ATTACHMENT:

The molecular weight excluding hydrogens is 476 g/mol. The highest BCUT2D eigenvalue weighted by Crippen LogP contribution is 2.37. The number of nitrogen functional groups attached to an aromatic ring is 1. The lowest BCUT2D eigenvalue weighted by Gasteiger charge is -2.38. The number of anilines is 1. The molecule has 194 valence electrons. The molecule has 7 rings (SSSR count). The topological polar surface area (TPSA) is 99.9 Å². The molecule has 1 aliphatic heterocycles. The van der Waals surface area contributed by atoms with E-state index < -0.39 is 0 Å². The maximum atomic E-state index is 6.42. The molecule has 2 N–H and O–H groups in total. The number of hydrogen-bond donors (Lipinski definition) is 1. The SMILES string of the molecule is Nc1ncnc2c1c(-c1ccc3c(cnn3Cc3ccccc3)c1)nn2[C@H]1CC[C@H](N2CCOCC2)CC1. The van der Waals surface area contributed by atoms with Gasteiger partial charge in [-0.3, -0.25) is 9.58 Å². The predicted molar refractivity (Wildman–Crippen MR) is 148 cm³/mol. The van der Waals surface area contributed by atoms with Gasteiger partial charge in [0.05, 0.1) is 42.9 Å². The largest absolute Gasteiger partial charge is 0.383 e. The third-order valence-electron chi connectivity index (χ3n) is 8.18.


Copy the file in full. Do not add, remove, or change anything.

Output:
The molecular weight excluding hydrogens is 476 g/mol. The highest BCUT2D eigenvalue weighted by Crippen LogP contribution is 2.37. The number of nitrogen functional groups attached to an aromatic ring is 1. The lowest BCUT2D eigenvalue weighted by Gasteiger charge is -2.38. The number of anilines is 1. The molecule has 194 valence electrons. The molecule has 7 rings (SSSR count). The topological polar surface area (TPSA) is 99.9 Å². The molecule has 1 aliphatic heterocycles. The van der Waals surface area contributed by atoms with E-state index < -0.39 is 0 Å². The maximum atomic E-state index is 6.42. The molecule has 2 N–H and O–H groups in total. The number of hydrogen-bond donors (Lipinski definition) is 1. The SMILES string of the molecule is Nc1ncnc2c1c(-c1ccc3c(cnn3Cc3ccccc3)c1)nn2[C@H]1CC[C@H](N2CCOCC2)CC1. The van der Waals surface area contributed by atoms with Gasteiger partial charge in [-0.3, -0.25) is 9.58 Å². The predicted molar refractivity (Wildman–Crippen MR) is 148 cm³/mol. The van der Waals surface area contributed by atoms with Gasteiger partial charge in [0.05, 0.1) is 42.9 Å². The largest absolute Gasteiger partial charge is 0.383 e. The third-order valence-electron chi connectivity index (χ3n) is 8.18.